We sought to determine whether greater attainment of ideal cardiovascular health score (CVHS) in midlife to late life is associated with a lower prevalence of AV disease in late life. We relate the attainment of cardiovascular health metrics assessed serially over a 25‐year period in midlife to late life with late‐life AV function among 6034 participants in the ARIC (Atherosclerosis Risk in Communities) Study who underwent comprehensive echocardiographic evaluation of the AV at the fifth study visit (2011–2013).
The data, analytic methods, and study materials will not be made available to other researchers for purposes of reproducing the results or replicating the procedure. This analysis uses data from the National Heart, Lung, and Blood Institute–sponsored ARIC Study. ARIC Study data are available for distribution to outside researchers through the ARIC Study Limited Access Data set, according to established National Heart, Lung, and Blood Institute procedures and in accordance with National Institutes of Health policies.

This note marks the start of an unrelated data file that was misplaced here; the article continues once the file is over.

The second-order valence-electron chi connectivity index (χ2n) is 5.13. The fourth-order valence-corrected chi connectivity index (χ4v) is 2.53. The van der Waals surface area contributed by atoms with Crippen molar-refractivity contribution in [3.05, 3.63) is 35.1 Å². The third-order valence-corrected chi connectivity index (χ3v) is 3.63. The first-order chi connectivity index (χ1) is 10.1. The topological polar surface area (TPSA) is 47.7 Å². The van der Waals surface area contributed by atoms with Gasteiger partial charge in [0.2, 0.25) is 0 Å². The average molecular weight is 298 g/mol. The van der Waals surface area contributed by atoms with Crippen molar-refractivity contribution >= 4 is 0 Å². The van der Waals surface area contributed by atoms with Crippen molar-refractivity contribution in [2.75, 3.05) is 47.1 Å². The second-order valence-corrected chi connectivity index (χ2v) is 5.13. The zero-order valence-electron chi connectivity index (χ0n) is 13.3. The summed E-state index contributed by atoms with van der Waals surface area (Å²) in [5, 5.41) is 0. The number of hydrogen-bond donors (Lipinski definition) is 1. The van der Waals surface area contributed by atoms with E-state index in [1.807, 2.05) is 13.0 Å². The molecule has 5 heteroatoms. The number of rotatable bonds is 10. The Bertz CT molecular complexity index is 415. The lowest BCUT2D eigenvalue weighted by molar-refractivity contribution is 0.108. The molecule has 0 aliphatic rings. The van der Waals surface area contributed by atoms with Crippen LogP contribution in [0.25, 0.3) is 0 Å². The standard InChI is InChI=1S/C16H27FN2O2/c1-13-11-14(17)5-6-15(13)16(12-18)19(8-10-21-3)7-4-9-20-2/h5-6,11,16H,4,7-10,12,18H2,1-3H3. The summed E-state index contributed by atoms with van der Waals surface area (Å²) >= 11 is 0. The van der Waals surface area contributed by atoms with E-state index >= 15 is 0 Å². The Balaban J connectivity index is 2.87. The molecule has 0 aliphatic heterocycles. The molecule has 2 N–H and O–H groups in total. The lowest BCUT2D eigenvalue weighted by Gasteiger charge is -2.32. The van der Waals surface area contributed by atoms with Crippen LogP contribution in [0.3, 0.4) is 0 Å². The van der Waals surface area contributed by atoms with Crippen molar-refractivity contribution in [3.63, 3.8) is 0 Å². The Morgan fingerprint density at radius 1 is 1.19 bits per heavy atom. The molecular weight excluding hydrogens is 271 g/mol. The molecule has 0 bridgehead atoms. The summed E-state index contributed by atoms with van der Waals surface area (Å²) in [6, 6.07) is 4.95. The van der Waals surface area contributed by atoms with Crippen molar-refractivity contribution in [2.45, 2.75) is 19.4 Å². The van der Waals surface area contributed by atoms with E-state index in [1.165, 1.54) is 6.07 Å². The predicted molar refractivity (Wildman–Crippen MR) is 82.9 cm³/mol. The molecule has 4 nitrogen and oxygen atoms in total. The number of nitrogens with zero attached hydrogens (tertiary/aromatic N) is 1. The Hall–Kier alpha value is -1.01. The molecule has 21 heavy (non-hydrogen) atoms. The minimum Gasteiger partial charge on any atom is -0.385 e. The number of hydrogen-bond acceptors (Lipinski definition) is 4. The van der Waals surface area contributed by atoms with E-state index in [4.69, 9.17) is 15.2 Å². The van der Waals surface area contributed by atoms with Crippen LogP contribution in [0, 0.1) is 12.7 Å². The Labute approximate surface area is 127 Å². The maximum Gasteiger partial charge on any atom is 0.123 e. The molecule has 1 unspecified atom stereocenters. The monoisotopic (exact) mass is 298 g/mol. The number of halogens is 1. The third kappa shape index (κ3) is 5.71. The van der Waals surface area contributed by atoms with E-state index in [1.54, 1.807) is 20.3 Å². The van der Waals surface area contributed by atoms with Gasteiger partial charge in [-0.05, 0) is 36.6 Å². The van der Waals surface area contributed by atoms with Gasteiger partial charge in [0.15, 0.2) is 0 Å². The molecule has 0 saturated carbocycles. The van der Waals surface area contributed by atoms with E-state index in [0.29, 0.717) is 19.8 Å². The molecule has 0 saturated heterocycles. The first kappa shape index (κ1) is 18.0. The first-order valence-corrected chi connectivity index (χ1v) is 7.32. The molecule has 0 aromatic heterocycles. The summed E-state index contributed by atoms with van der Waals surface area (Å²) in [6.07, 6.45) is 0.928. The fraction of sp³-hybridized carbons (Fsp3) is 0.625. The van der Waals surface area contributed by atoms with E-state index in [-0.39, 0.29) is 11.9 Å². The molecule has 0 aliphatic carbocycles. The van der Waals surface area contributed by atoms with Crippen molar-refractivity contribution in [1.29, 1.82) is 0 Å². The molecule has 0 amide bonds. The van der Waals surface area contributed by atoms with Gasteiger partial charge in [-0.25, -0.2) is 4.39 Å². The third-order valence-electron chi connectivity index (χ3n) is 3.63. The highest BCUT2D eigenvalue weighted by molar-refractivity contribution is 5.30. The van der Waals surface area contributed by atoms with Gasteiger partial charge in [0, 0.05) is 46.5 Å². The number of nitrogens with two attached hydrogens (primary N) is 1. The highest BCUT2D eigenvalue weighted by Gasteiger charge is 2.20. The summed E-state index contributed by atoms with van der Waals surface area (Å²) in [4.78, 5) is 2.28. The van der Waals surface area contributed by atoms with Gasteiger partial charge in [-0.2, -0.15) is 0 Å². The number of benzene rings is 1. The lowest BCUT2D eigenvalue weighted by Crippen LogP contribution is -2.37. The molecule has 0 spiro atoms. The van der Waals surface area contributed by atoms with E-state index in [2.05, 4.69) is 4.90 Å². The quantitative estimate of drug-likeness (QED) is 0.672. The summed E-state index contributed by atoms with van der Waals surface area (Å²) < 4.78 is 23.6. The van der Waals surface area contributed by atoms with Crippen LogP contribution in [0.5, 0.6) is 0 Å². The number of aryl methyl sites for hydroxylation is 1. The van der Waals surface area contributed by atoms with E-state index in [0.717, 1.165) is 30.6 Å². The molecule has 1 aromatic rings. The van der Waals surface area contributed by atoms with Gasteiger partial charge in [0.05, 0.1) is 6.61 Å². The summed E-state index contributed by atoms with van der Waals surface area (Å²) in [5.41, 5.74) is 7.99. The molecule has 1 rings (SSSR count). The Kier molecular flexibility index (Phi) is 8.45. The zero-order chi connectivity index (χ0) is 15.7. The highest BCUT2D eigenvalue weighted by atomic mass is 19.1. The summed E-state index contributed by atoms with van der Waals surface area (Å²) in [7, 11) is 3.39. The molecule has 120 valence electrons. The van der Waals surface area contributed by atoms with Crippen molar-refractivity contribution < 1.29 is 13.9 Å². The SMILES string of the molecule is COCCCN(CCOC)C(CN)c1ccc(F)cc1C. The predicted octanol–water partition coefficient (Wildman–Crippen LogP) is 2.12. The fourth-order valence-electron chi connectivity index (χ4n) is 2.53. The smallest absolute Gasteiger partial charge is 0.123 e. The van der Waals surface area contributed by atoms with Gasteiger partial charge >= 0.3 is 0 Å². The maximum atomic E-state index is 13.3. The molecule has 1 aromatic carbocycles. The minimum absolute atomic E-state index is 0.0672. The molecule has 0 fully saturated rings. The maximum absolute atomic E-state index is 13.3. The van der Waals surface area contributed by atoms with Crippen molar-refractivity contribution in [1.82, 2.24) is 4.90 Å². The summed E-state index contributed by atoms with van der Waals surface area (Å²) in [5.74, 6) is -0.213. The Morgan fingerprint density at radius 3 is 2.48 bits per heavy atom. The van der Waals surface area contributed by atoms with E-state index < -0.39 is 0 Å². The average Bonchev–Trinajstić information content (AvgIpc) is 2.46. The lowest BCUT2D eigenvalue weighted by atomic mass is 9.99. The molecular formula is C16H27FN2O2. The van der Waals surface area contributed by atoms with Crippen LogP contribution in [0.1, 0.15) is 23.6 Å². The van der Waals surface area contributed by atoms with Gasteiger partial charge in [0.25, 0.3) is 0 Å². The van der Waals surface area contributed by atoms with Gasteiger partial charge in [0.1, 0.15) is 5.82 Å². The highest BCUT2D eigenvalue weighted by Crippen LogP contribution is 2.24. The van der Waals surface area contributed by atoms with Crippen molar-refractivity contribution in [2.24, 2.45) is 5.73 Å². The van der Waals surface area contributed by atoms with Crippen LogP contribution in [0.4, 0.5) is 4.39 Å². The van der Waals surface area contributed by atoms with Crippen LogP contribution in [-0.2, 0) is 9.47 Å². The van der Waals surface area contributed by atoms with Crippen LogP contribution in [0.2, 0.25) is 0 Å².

The ARIC Study is a prospective community‐based cohort, whose objective and design have previously been described.19 Between 1987 and 1989, 15 792 individuals, aged 45 to 64 years, were enrolled in 4 communities in the United States: Forsyth County, North Carolina; Jackson, MS; suburban Minneapolis, MN; and Washington County, Maryland. The cohort participants underwent 4 study visits between 1987 and 1998. Between 2011 and 2013, 6538 participants (aged 67–91 years) returned for a fifth study visit that included questionnaires, laboratory testing, and a comprehensive echocardiographic examination. The study protocol was approved by institutional review boards at all field centers, and all participants provided written informed consent. For this study, we included 6034 participants with available echocardiographic measurements of AV function, no prior AV surgery as of visit 5 (n=32), and available serial data on ideal cardiovascular health metrics. We excluded participants with a bicuspid AV identified on echocardiography (n=11).
Ideal Cardiovascular Health Score